Excellent point! What a great read and thanks for sharing! I am a bowfisherman and have killed a 154 pound gator gar at Amistad many years ago. The guy that taught me said it was probably a 30 year old fish. He personally had a biologist age a 210 pounder and it was 75 years old. There is no getting around it....killing a fish that big and old for nothing more than a few minutes of fun is wrong and I personally will not participate in it. And you can not leave it up to society to do what’s right because too few care.
_________________________
Clay
RespectTheFish on YouTube

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#12743731 - 05/04/18 07:07 PM Re: New Alligator Gar regulations are coming! [Re: RespectTheFish]
TXMulti-Species Online   happy
Angler

Registered: 11/01/17
Posts: 342
Loc: DFW
Originally Posted By: RespectTheFish
Excellent point! What a great read and thanks for sharing! I am a bowfisherman and have killed a 154 pound gator gar at Amistad many years ago. The guy that taught me said it was probably a 30 year old fish. He personally had a biologist age a 210 pounder and it was 75 years old. There is no getting around it....killing a fish that big and old for nothing more than a few minutes of fun is wrong and I personally will not participate in it. And you can not leave it up to society to do what’s right because too few care.


You could always continue to go after them on rod and reel, it's much more impressive and you get to release them that way! fish
_________________________
New to angling. Catch and release. The dream - to catch at least one of every species in our great state (if I can manage to resist carp)!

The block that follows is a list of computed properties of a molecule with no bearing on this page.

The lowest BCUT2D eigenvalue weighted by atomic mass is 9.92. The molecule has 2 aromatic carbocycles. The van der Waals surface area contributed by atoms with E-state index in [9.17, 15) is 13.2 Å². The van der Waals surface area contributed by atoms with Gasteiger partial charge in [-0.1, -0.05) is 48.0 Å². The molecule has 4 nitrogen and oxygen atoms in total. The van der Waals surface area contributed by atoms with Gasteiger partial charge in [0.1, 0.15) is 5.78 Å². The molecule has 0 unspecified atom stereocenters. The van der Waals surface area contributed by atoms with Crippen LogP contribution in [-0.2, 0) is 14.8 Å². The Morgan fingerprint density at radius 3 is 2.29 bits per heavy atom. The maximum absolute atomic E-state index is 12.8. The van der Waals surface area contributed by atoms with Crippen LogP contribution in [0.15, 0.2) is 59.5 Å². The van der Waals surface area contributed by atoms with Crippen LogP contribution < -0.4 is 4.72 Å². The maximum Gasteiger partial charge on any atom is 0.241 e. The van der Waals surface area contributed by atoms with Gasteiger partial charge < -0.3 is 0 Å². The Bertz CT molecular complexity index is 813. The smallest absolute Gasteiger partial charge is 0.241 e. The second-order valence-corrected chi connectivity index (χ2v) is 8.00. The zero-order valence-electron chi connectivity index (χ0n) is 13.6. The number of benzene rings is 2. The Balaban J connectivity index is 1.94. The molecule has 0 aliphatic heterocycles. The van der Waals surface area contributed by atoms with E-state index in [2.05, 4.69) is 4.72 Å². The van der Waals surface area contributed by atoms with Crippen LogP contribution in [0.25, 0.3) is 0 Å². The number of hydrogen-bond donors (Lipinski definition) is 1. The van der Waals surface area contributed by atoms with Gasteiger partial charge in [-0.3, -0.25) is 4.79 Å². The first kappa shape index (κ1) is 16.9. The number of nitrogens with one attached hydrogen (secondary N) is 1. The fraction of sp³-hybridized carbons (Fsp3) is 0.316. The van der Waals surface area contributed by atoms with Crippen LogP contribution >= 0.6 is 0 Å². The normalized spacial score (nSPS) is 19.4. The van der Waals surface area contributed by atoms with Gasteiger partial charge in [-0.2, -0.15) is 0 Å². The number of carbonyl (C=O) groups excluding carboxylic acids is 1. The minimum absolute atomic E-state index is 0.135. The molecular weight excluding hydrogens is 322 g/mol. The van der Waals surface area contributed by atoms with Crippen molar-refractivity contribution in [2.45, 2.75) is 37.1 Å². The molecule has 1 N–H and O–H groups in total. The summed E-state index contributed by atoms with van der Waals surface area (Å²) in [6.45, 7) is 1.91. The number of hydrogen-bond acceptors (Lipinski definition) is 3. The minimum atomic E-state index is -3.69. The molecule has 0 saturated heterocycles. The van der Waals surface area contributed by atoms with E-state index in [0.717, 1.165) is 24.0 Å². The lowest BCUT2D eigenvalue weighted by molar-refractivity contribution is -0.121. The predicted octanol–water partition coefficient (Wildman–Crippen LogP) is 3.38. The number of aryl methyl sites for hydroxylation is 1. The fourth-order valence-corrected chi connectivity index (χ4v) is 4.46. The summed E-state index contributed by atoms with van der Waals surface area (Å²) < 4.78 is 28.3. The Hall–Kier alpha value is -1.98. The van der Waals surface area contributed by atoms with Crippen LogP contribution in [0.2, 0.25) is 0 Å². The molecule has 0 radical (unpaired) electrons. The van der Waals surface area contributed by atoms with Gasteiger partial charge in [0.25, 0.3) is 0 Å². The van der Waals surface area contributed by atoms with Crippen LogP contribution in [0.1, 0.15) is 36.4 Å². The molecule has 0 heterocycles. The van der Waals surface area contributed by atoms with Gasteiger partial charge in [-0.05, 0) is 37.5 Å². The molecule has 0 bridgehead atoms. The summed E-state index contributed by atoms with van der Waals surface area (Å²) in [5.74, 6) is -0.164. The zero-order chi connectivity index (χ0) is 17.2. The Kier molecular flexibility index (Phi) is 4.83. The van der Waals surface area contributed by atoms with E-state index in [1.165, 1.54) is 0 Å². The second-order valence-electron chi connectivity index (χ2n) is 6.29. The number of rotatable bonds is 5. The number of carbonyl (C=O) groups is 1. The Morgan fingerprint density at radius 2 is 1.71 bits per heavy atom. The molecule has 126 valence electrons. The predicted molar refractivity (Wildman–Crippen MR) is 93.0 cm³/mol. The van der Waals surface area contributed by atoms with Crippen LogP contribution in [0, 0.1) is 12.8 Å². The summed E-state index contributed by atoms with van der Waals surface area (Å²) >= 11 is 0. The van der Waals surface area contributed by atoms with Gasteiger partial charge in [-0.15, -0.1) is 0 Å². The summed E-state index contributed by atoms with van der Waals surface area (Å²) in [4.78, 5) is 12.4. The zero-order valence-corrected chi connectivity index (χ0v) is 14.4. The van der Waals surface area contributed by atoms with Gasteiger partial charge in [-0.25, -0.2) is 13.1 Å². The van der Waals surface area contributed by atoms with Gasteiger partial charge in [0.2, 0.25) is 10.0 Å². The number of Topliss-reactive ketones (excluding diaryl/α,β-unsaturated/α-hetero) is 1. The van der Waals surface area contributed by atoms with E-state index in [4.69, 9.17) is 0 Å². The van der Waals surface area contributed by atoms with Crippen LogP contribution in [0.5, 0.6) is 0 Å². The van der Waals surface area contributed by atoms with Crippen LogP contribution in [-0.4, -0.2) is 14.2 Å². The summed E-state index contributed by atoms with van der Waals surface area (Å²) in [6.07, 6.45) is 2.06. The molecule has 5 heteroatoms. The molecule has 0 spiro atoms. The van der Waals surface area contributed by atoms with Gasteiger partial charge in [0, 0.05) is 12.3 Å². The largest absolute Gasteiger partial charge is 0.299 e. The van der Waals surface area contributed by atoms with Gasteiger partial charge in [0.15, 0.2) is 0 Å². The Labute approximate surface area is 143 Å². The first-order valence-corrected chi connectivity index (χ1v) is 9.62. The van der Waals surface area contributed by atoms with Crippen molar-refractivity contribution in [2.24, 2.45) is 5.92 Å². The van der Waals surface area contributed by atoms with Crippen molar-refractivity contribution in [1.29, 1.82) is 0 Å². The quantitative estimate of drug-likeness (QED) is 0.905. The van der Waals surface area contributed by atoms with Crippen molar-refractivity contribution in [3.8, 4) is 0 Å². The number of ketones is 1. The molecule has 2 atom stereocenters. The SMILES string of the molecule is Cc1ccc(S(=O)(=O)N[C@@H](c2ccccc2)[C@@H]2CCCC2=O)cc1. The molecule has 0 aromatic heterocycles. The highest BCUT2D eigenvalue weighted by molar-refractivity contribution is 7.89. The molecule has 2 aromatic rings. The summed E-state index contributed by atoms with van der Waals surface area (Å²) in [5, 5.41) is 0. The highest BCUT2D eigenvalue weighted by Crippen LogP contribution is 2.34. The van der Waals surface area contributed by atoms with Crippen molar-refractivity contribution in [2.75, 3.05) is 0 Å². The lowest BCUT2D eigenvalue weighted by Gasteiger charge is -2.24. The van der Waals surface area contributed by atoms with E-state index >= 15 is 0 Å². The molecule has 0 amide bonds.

https://txmultispecies.imgur.com/

PB Common - 20lb 6oz
PB Ghost - 13lb 9oz
PB Koi - 9lb
PB Smallmouth Buffalo - 28lb 12oz

"Take only memories, leave only footprints, kill only time."

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#12743836 - 05/04/18 08:04 PM Re: New Alligator Gar regulations are coming! [Re: slimjim]
RespectTheFish Offline
Angler

Registered: 09/04/17
Posts: 380
Loc: Abilene, Texas, Fort Phantom
That’s an excellent point!
_________________________
Clay
RespectTheFish on YouTube

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#12743974 - 05/04/18 09:36 PM Re: New Alligator Gar regulations are coming! [Re: Marc-62]
Dawson Hefner Online   content
Extreme Angler

Registered: 09/10/09
Posts: 2954
Loc: Brownsboro, Tx
Originally Posted By: Marc-62
They are probably being ate for food "Signage" does not stop people from doing illegal things. Sounds like banning gar fishing on the Trinity River would be a good place to start with signage at every boat ramp from Dallas/FT. Worth down to Highway 90 at liberty. Ask the fisherman in that area to not post pictures of Big gar on social media. Have TPWD set a fee up for the gar guides to buy a license $ 7,500 one time fee with a buy back program. Charge $360 a year to renew license have them fill out monthly trip tickets. Ban fishing during prime months of breeding so they get a good spawn. Do it just like commercial fisherman have it done to them.


Sir is this hyperbole or are you being literal on all points?
_________________________

http://www.texasmegafishadventures.com
Licensed guide Dawson Hefner
Guided rod and reel fishing trips for Alligator gar on the Trinity River
903-721-4296
dawson@texasmegafishadventures.com

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#12744103 - 05/05/18 05:34 AM Re: New Alligator Gar regulations are coming! [Re: Dawson Hefner]
Marc-62 Offline
Outdoorsman

Registered: 01/21/18
Posts: 83
Why not protect all gar .


Edited by Marc-62 (05/06/18 06:26 AM)